Extreme weather hit 60 million people in 2018, no part of the world spared
24 january 2019
With some 60 million people affected by extreme weather in 2018, according to a new study, the UN Office for Disaster Risk Reduction (UNISDR) called for better management of the issue worldwide, in a statement published on Thursday.
The study cited by the agency, from the Centre for Research on the Epidemiology of Disasters (CRED) – showed that earthquakes and tsunamis claimed more lives than any other type of hazard, with over 10,000 lives lost in the last year; whilst floods, droughts, storms and wildfires affected more than 57 million.
Floods affected the largest number of people – over 35 million – with 23 million in the Indian State of Kerala alone. Storms are expected to be the costliest type of disaster once final economic losses are compiled: the cost of the damage caused by Hurricane Michael, which inundated the eastern seaboard of the United States, is estimated to reach around $16 billion.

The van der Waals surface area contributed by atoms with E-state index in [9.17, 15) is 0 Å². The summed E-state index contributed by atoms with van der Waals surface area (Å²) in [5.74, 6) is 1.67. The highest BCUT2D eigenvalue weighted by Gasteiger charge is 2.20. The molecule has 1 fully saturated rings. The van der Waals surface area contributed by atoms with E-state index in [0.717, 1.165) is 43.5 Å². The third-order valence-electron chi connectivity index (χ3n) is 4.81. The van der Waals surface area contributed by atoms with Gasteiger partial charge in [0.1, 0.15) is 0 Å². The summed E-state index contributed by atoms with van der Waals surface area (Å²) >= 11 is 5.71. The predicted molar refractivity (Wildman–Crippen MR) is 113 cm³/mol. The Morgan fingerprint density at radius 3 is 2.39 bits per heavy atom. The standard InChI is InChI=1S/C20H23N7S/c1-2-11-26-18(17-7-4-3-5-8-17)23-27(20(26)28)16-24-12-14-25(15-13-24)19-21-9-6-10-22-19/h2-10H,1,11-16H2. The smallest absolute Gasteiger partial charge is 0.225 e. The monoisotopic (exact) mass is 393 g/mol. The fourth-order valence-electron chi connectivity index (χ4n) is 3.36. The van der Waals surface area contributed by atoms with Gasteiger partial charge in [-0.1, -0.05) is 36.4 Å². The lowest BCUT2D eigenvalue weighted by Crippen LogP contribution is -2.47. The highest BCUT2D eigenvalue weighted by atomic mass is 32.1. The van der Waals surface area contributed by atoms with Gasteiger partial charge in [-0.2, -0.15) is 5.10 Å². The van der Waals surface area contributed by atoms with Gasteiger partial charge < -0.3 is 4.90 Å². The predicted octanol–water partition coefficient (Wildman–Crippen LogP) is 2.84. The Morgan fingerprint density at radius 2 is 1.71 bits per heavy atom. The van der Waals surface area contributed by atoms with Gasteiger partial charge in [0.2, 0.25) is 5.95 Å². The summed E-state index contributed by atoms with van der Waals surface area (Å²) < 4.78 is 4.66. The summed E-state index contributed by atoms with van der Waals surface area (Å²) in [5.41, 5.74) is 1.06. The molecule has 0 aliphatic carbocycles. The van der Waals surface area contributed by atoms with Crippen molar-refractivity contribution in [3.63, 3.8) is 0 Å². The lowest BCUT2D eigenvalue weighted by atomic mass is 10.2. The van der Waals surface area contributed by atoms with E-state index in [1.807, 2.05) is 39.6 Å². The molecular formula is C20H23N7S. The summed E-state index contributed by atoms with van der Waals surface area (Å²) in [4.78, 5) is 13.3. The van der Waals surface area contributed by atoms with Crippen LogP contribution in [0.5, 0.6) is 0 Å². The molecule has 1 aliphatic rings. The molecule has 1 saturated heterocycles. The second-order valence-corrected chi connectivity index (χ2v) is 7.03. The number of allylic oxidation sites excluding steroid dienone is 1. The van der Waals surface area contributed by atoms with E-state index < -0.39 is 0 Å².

2018 was a record-breaking year when it came to wildfires, with the US experiencing its deadliest outbreak in over a century (it was also the costliest on record), and Greece suffering a record number of casualties from wildfires, with 126 losing their lives.
United Nations Office for Disaster Risk Reduction (UNISDR) : 2018 : Extreme weather events affected 60m people: https://www.unisdr.org/archive/63267
This news is related to one of the 12 themes of the global conference on health and climate change of the international movement of the Red Cross and Red Crescent.